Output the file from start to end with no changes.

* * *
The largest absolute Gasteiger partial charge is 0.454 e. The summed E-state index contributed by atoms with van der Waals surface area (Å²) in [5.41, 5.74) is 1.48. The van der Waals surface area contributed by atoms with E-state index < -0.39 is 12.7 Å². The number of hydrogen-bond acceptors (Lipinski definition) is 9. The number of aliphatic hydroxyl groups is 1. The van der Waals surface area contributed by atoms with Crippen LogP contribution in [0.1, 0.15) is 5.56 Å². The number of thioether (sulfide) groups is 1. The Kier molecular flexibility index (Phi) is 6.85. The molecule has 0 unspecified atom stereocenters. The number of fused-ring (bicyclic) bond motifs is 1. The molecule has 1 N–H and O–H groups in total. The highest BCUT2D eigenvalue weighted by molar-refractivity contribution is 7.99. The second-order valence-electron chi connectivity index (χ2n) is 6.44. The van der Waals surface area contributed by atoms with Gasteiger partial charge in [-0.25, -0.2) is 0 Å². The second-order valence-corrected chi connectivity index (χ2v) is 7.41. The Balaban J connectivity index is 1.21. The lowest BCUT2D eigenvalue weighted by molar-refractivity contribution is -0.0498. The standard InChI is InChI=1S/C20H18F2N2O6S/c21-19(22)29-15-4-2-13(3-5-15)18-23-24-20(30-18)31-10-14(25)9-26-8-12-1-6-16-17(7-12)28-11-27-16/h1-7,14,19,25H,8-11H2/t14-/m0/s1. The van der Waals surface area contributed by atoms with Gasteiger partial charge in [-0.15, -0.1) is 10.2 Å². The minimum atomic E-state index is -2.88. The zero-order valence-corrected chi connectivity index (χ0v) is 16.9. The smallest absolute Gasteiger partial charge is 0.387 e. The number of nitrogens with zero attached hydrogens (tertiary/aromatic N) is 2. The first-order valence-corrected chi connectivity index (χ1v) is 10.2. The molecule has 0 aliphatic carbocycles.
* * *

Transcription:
The largest absolute Gasteiger partial charge is 0.454 e. The summed E-state index contributed by atoms with van der Waals surface area (Å²) in [5.41, 5.74) is 1.48. The van der Waals surface area contributed by atoms with E-state index < -0.39 is 12.7 Å². The number of hydrogen-bond acceptors (Lipinski definition) is 9. The number of aliphatic hydroxyl groups is 1. The van der Waals surface area contributed by atoms with Crippen LogP contribution in [0.1, 0.15) is 5.56 Å². The number of thioether (sulfide) groups is 1. The Kier molecular flexibility index (Phi) is 6.85. The molecule has 0 unspecified atom stereocenters. The number of fused-ring (bicyclic) bond motifs is 1. The molecule has 1 N–H and O–H groups in total. The highest BCUT2D eigenvalue weighted by molar-refractivity contribution is 7.99. The second-order valence-electron chi connectivity index (χ2n) is 6.44. The van der Waals surface area contributed by atoms with Gasteiger partial charge in [-0.25, -0.2) is 0 Å². The second-order valence-corrected chi connectivity index (χ2v) is 7.41. The Balaban J connectivity index is 1.21. The lowest BCUT2D eigenvalue weighted by molar-refractivity contribution is -0.0498. The standard InChI is InChI=1S/C20H18F2N2O6S/c21-19(22)29-15-4-2-13(3-5-15)18-23-24-20(30-18)31-10-14(25)9-26-8-12-1-6-16-17(7-12)28-11-27-16/h1-7,14,19,25H,8-11H2/t14-/m0/s1. The van der Waals surface area contributed by atoms with Gasteiger partial charge in [-0.15, -0.1) is 10.2 Å². The minimum atomic E-state index is -2.88. The zero-order valence-corrected chi connectivity index (χ0v) is 16.9. The smallest absolute Gasteiger partial charge is 0.387 e. The number of nitrogens with zero attached hydrogens (tertiary/aromatic N) is 2. The first-order valence-corrected chi connectivity index (χ1v) is 10.2. The molecule has 0 aliphatic carbocycles.